Dam versus reserve

(China Daily)
Updated: 2011-02-26 07:21
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The Ministry of Environmental Protection has created a stir, because it proposes to shrink the Upper Yangtze National Nature Reserve for Rare and Endangered Fish by more than 1,400 hectares.

The reserve, which stretches from Yibin in Sichuan province to Chongqing, is the last place where several endangered and endemic species such as the Chinese paddlefish, Dabry's sturgeon and the Chinese suckerfish are found.

The integrity of the reserve has always been in peril. Now, that a panel of experts has agreed that a smaller conservation area would not threaten the aquatic habitat, it has to make room for a dam.

The dam that the Chongqing government is set to build will cost 33 billion yuan ($5.01 billion) and will be more than a power project. It is supposed to be vital for navigation, retaining silt and controlling floods, and thus important for the development of the area.

Environmentalists, however, say that reducing the conservation area will set a bad example. If the nature reserve in the upper reaches of the Yangtze River is reduced to make way for construction and local development, other natural habitats will share the same fate.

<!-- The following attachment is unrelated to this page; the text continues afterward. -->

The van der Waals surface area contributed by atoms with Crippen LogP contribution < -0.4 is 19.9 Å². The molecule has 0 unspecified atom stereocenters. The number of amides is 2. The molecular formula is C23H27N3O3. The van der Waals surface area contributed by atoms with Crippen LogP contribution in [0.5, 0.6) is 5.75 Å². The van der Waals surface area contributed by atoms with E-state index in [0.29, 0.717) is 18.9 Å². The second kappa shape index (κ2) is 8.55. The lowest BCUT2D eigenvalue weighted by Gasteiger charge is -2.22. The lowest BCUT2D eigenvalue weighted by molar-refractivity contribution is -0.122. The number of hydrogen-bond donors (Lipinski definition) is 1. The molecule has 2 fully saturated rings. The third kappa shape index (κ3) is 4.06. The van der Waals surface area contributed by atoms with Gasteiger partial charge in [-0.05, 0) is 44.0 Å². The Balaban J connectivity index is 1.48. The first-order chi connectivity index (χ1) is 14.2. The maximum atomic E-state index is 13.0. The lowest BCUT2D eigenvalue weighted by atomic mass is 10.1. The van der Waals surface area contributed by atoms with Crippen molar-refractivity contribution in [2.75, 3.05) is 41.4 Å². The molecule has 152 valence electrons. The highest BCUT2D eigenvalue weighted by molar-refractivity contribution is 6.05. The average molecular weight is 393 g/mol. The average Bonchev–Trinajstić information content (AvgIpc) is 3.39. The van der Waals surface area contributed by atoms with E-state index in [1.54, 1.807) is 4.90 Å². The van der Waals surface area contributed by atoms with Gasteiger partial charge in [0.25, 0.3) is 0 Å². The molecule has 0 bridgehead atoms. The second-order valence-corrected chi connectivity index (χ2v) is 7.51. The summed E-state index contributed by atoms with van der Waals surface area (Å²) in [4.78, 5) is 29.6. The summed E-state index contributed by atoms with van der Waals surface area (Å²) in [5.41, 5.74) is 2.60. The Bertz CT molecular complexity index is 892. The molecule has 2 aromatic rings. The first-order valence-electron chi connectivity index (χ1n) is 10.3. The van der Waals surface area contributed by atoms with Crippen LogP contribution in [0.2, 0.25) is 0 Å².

Over the past two decades, the stretch of the habitat for rare and endangered fish in the upper reaches of the Yangtze River has been cut short from several thousand to just 200 kilometers. Any further environmental degradation would sound the death knell for some rare species such as the freshwater finless porpoise in the river.

After conducting a survey on fish in Dongting Lake in Hunan province, the Institute of Hydrobiology, affiliated to the Chinese Academy of Sciences, warned that the number of finless porpoises continues to decline. The mammal is only found in parts of the Yangtze River, Dongting Lake and Poyang Lake in Jiangxi province, and its number is fewer than that of giant pandas.

If greater efforts are not made to protect the Chinese paddlefish, Dabry's sturgeon, Chinese suckerfish and the freshwater finless porpoise, they could follow another cetacean, the baiji (or the Yangtze River dolphin), into extinction.

Economic development, pollution, overfishing and commercial use of the river have been blamed for the extinction of the baiji. The threat to the finless porpoise is immense, for it inhabits the same section of the Yangtze that the baiji did.

All governments talk about striking the right balance between GDP growth and conservation. But when it comes to action, many of them are found wanting.

It is important to introduce greater scientific rigor in environmental impact assessments of projects by seeking experts' counsel, holding public hearings and publishing committee reports. That could serve as a public education program, too.

The country needs to learn the virtues of good environmental governance, which limits exploitation of natural resources to the sustainable level.